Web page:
Over the weekend, Ash introduced me to an interesting blog post from her one-time lecture and novelist David Rain, busting the “Seven Myths of Writing“. I don’t usually go in for writing advice much, partly because the craft is such a personal thing. Stephen King’s “On Writing” is a book I really enjoyed, but it was “how Stephen King writes” rather than “how you should write”.
David’s approach, however, was interesting. It wasn’t advice per se, but rather challenging some common pre-conceptions. Myth number two in particular leapt out at me, “The Myth of Perfect Preparation“:
“…the truth about research and planning, for fiction at least, is this: Do the minimum. Do just enough to get going, and no more… Research is a bottomless pit. If you do it without knowing where you’re going or what you need…it’ll be a long time before you write Chapter One…“
I actually completely agree. Most of my writing is within the science-fiction and horror genres — clinging to the darker edges where the two genres intersect — so it might seem like I ought to be doing reams of research. But actually, I do surprisingly little.
At university I read Law, which was a very research-heavy experience. In particular, I wrote my final year 10,000 word dissertation on the contemporary relevance of England’s historic law of treason (Yeah…), which meant picking through leather-bound tomes and Norman French statues from the fourteenth century. I think that cured me of any compulsion to do the same with my fiction.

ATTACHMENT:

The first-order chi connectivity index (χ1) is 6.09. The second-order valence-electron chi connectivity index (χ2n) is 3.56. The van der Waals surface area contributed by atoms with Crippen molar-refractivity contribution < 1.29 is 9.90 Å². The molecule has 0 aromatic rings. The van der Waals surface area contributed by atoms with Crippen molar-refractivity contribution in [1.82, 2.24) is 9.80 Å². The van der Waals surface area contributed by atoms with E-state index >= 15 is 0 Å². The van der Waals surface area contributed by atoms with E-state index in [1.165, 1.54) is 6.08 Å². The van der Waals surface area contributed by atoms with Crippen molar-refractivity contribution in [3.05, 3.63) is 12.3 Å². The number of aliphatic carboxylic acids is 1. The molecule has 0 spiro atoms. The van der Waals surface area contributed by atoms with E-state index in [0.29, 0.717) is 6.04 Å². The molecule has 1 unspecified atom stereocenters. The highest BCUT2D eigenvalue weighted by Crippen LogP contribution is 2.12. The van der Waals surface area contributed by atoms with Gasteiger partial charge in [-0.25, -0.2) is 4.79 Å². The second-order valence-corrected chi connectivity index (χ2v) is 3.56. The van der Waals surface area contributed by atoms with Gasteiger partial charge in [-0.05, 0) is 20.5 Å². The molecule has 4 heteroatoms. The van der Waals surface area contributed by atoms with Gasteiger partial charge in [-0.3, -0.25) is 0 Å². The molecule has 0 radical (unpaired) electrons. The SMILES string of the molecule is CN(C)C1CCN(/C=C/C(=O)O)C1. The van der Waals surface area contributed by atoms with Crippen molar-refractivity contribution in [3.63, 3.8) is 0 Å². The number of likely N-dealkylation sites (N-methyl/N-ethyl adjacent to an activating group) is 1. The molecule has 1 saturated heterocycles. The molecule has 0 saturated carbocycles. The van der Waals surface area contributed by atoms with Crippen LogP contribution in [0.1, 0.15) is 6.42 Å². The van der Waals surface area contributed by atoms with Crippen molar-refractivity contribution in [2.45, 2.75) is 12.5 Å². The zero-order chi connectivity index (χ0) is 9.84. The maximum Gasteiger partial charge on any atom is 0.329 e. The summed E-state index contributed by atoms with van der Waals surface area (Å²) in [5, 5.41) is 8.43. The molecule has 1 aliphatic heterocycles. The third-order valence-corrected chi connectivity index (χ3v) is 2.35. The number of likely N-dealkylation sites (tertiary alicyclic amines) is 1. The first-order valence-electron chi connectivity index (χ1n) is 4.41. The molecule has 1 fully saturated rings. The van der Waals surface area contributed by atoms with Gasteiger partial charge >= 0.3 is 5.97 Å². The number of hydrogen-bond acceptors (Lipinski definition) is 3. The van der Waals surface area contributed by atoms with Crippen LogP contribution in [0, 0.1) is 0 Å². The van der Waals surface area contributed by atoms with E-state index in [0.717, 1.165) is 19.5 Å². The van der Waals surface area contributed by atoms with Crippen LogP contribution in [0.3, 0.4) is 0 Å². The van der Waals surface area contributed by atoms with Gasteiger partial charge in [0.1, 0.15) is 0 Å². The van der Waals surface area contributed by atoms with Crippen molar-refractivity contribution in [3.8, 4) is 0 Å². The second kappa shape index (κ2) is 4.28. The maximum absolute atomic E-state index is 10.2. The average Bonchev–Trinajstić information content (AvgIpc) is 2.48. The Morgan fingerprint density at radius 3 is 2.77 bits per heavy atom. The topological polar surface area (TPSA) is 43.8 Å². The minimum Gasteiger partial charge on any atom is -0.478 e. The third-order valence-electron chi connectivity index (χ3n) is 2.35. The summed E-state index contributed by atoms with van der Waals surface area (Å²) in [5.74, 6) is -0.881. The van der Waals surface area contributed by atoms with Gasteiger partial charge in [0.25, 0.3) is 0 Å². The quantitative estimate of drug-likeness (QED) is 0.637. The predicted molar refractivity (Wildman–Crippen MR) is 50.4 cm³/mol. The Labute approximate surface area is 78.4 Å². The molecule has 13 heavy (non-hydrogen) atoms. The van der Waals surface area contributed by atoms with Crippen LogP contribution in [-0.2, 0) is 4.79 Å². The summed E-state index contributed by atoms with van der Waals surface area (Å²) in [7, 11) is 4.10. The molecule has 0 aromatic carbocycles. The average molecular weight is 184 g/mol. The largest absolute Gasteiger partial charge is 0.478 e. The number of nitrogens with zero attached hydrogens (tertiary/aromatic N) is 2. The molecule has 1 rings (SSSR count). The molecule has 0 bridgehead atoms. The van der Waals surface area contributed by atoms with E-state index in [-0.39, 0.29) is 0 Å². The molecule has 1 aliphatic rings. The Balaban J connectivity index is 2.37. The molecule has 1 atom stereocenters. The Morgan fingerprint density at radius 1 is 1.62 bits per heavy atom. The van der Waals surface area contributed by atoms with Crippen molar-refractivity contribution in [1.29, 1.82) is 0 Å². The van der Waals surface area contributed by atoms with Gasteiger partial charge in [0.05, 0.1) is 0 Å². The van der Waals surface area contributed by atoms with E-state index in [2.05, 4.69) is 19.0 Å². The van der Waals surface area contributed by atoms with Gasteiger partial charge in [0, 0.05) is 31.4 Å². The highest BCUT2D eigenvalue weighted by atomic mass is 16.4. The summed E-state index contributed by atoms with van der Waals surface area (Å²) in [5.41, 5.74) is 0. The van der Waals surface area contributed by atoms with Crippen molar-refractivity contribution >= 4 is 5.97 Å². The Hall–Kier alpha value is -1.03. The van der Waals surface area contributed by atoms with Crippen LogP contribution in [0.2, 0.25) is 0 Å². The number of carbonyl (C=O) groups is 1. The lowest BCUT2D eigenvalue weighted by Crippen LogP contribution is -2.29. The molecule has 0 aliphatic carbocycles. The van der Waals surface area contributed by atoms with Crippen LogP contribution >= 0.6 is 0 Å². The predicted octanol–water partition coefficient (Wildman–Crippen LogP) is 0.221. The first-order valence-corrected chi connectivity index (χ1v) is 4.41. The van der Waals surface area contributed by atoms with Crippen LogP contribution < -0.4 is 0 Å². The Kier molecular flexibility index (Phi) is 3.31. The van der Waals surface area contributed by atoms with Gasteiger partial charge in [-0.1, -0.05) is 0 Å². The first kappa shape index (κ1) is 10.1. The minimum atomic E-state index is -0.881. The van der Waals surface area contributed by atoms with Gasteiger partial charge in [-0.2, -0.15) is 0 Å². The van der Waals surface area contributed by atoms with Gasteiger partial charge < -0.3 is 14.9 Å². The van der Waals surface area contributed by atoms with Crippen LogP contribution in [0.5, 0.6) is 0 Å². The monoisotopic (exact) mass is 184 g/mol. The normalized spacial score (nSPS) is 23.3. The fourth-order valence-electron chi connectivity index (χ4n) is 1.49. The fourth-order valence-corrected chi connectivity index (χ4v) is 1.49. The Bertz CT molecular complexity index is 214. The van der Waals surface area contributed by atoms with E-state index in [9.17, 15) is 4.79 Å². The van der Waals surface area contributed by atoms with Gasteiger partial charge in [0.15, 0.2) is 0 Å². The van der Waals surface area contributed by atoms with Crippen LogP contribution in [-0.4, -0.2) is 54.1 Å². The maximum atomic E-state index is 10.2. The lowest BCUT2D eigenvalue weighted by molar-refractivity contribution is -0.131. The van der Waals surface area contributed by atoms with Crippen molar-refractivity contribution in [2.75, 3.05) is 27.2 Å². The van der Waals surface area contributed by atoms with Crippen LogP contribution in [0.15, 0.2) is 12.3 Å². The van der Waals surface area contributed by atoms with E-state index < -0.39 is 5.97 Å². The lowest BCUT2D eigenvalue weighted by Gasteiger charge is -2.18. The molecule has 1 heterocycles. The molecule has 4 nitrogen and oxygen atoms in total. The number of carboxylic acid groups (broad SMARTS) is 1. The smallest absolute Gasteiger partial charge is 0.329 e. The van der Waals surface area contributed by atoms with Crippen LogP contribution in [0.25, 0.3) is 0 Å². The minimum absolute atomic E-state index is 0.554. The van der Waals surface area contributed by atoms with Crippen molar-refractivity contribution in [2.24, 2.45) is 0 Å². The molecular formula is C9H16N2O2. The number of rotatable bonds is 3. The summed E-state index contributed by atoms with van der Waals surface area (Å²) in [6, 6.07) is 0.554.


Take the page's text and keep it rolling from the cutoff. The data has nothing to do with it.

I love Wikipedia. At university we were warned off using it, but actually I think that is flawed advice. Using Wikipedia is fine, just keep in mind that Wikipedia can and does lie. Information found there should be confirmed elsewhere, but as a starting point, it’s unrivalled.
Case in point: at the end of last week I needed a piece of information, in order to start a new story that had been bugging me. Specifically, I needed to know how long the Antarctic polar night lasts. A fairly specific detail, but one which a few judicious Google searches revealed. (Incidentally, it usually lasts from about April through August, depending on where abouts in the Antarctic circle you are).
I research as I go, essentially, plucking facts from cyberspace as I need them. As far as the initial ideas go, I tend to take them from the flotsam and jetsam which floats my way on the daily river of life. A turn of phrase in conversation, or a film or story. An odd news story I happen upon via Twitter or Facebook. Or just something I see in the street. If I had to research every aspect of life in the Antarctic, read every account I could lay my hands on, before putting words on the page, then I would quite simply never start.
See, holing yourself up in a library and reading obscure books is great (really it is; I do indulge from time to time, and have a very well-used library card), but it’s no substitute for experience. Everyday life is the best research, and as a writer I like to hunt down new experiences which will provide fertile new ground for stories.
The traditional research, print and digital, is just to plug the gaps as they appear.